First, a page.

Tech

Dexcom glitch kept parents of children with diabetes in the dark over their conditions this weekend

Key Points
  • Dexcom has experienced technical issues since Saturday morning, keeping parents from learning when a child with diabetes is experiencing dangerous blood sugar swings.
  • Dexcom blamed the problem on a "server overload," which "generated a massive backlog."
  • As of Monday, the service was still intermittent for some users.
The Urgent Low Soon feature on the Dexcom G6 app.
CNBC | Jeniece Pettitt

Dexcom's continuous blood sugar monitors are designed to make it easier for patients with diabetes to get frequent readings without the finger prick system. The company's device can be worn as a patch and has a tiny sensor that is inserted under the skin.

But since Saturday, a glitch in Dexcom's technology has kept patients and parents of kids with diabetes from getting regular updates, leaving them unaware of potentially dangerous problems. And as of Monday, service was still intermittent.

Dexcom said the bug was specifically related to its Follow feature that allows for remote monitoring on Apple and Android devices as well as Dexcom's own hardware. In an email to CNBC on Monday, the company said that on Saturday morning it became aware of the issue, which could cause followers not to receive continuous glucose monitoring alerts. The service hasn't been fully restored but has seen "significant improvement" in performance, wrote Dexcom, which blamed the problem on a server malfunction.

"We are still investigating official root cause," the company said. "We did not release any updates or changes to cause this issue, further complicating our investigation. However, we have determined that a server overload occurred due to an unexpected system issue that generated a massive backlog, which our system was unable to sufficiently handle."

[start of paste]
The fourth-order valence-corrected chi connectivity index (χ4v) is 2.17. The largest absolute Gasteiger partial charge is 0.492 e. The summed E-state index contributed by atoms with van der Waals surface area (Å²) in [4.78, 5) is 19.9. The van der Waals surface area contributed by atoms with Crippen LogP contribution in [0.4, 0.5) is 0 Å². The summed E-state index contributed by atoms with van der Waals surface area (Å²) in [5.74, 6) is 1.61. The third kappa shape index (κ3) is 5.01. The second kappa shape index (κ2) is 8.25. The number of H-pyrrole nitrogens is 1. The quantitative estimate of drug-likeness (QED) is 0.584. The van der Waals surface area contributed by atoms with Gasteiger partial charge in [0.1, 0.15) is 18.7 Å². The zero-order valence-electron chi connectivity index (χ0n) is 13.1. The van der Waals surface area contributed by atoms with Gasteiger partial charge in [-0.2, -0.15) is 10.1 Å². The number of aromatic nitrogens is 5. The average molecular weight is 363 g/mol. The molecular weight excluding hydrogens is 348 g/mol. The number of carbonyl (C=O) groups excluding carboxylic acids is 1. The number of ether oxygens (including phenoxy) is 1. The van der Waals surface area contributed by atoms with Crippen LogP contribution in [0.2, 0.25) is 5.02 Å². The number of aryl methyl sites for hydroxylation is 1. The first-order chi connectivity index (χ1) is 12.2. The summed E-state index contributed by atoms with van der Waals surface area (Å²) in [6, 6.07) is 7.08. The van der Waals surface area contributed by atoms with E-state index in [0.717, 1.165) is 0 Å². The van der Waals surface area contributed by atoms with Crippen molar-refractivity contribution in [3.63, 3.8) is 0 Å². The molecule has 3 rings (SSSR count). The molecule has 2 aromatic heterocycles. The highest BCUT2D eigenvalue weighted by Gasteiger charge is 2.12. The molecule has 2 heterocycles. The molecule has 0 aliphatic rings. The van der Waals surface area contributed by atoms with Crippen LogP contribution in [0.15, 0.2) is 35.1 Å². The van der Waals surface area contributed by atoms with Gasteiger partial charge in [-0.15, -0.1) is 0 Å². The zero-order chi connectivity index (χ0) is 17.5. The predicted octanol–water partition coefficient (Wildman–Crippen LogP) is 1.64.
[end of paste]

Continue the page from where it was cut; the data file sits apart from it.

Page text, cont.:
Dexcom said it's working with "our partners at Microsoft to address the problem," and recommended that customers follow updates on its Facebook page.

Carrie Diulus, a surgeon with type 1 diabetes who uses Dexcom's blood sugar monitor, said she didn't get notified on her app that there was an issue for 40 hours, which is a big concern given how much trust she puts in the company to help keep her safe.

"They have access to all of our cell phones," she said. "I get that tech fails happen, but they need a better system to manage this."

Type 1 diabetes affects more than 1.2 million Americans. It impairs the body's ability to produce the hormone insulin, which normally comes from the pancreas. Patients use trackers to monitor their blood sugar levels so they know what their body needs, whether it's more sugar or an insulin injection.

Dexcom, whose products cost more than what rivals charge, is known for its continuous and minimally invasive glucose monitors and for its remote tracking systems.

Chris Wilson, who has type 1 diabetes, said the Dexcom outage extended to patients who rely on the data to power systems known as an "artificial pancreas" that they've set up to automatically adjust insulin levels based on the readings.

Over the holiday weekend, many parents took to social media to describe the anxiety they experienced from the glitch that kept them from getting alerted overnight if their child's blood sugar levels dropped too low.

Dexcom is still experiencing intermittent technical issues.
Erin Black, CNBC

Mark Turner, co-host of the "Dads and Diabetes" podcast, said that after dealing with the stress all weekend, he was nervous about dropping his 11-year-old daughter off at school on Monday morning.

Turner, who's based in Austin, Texas, said he noticed a low reading after going to bed Friday night, but never was notified with an alarm.

"My heart skipped a beat, and I didn't realize why I didn't get an alert," Turner said. With Dexcom's service still spotty, his daughter will have to get multiple finger pricks in the nurse's office.

Turner said he's particularly concerned about the "lack of communication" from Dexcom. Another parent, Melinda Wedding, shared that sentiment. She said that the company needs to tell patients and parents when such a significant issue arises.

"Why wasn't there a push notification as soon as they realized they was a problem?" said Wedding, who has a teenage child with diabetes. "I get more information, more quickly when there's an outage on my Dropbox than I do for my child's blood sugar monitor."

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